Outside of the 401k, there are two other tax-advantaged investment opportunities for retirement you’ve probably heard of. The Individual Retirement Account (IRA) and Roth IRA. Both have unique advantages and rules associated with them. which are important to be aware of.
Standard IRA vs Roth IRA: What’s the difference
When are you taxed!? The main difference between a Roth IRA and a traditional IRA comes down to the type of tax advantage you’re looking for.
With a traditional IRA, the goal is to get a tax deduction for the money you contribute now, but you'll pay taxes later when you withdraw it in retirement. In theory, for much of your life, you’ll be in a higher tax bracket than you will be when you retire. Meaning it’s advantageous to offset your tax burden now and pay a lower tax in retirement.
The Roth IRA flips this script: there is no upfront tax deduction, but your retirement withdrawals are tax-free. So you are investing money that you’ve already paid taxes on, and there is no deduction for putting money into a Roth IRA. That money grows and when you’re ready to use it, you’ll pay no taxes! In addition, in most cases, your Roth IRA does not have Required Minimum Distributions.
In 2024, the total IRA contribution limit is $7,000 for individuals under age 50 and $8,000 for those 50 and older. This is a combined total, so between your traditional and Roth IRAs, you can not exceed the limit.
Who Can Open a Roth IRA?
Sadly, not everyone can contribute directly to a Roth IRA. There are income limits, and if you're making too much dough, you might not qualify. For 2024, single filers need to have a modified adjusted gross income (MAGI) under $146,000 to contribute the full amount. If you make over $161,000 you’re ineligible to contribute—and there’s a sliding scale for salaries inbetween. For married folks filing jointly those limits are $230,000 to $240,000.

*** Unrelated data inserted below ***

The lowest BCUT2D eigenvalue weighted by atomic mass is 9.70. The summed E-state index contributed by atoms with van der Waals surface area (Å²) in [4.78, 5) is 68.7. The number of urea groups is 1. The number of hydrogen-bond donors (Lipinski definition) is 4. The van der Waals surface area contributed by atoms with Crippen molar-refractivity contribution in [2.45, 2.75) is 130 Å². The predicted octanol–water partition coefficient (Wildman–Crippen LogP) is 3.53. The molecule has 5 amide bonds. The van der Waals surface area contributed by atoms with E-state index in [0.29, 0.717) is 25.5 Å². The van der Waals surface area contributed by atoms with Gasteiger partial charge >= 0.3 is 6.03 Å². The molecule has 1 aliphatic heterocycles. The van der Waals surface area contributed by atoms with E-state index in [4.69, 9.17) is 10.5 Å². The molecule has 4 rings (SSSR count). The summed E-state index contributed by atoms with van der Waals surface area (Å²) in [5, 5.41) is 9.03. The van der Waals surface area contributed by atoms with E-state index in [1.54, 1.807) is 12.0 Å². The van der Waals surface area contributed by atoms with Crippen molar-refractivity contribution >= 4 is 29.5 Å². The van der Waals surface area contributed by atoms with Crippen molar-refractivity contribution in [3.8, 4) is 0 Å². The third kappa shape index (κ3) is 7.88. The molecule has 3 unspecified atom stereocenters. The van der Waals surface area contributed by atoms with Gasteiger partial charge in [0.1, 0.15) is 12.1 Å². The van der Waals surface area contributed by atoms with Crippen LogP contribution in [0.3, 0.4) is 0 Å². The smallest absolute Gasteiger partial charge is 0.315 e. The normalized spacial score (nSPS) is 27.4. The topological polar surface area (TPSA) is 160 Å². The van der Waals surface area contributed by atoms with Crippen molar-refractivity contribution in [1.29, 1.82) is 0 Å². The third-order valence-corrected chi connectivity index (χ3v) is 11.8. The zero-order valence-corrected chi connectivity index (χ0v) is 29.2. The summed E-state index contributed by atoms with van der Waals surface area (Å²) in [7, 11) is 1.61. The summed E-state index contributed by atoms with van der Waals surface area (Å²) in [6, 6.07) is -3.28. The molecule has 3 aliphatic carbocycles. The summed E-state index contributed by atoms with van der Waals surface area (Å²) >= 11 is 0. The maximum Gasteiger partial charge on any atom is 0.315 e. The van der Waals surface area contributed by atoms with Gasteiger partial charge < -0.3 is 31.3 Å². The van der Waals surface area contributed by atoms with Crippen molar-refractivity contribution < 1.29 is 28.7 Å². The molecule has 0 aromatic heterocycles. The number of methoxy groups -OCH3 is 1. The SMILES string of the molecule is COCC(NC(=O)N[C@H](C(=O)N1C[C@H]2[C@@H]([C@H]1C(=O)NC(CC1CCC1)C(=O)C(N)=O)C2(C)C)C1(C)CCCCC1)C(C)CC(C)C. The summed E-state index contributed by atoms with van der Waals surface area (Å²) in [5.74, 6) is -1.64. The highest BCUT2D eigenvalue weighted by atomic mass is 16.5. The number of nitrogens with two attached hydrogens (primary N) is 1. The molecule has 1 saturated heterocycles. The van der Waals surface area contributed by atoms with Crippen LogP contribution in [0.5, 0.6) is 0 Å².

Make Too Much Money? Enter the Backdoor Roth IRA.
So, you want to contribute to a Roth IRA, but you exceed those income limits? Enter the "backdoor" Roth IRA. It's a legal workaround where you contribute to a traditional IRA (which doesn't have income limits for contributions, but does have income limits on deductibility) and then convert that money to a Roth IRA. This process involves paying taxes on any pre-tax dollars you convert, but it's a way to get into a Roth IRA and enjoy its tax-free benefits despite your income level.
A Roth IRA can be a powerful tool for retirement savings, offering tax-free growth and withdrawals. It's ideal for those who expect to be in a higher tax bracket in retirement and who qualify based on income.
We should note that if you make contributions to multiple IRAs across multiple institutions, the IRS lumps all of those contributions together and you may be violating the IRA Aggregation rule. This can complicate your conversion to a Roth—or make it more costly.
Every situation is unique, so if you’re considering an IRA or Roth IRA (front or back door), consult with a Certified Financial Planner. Perhaps one at Range.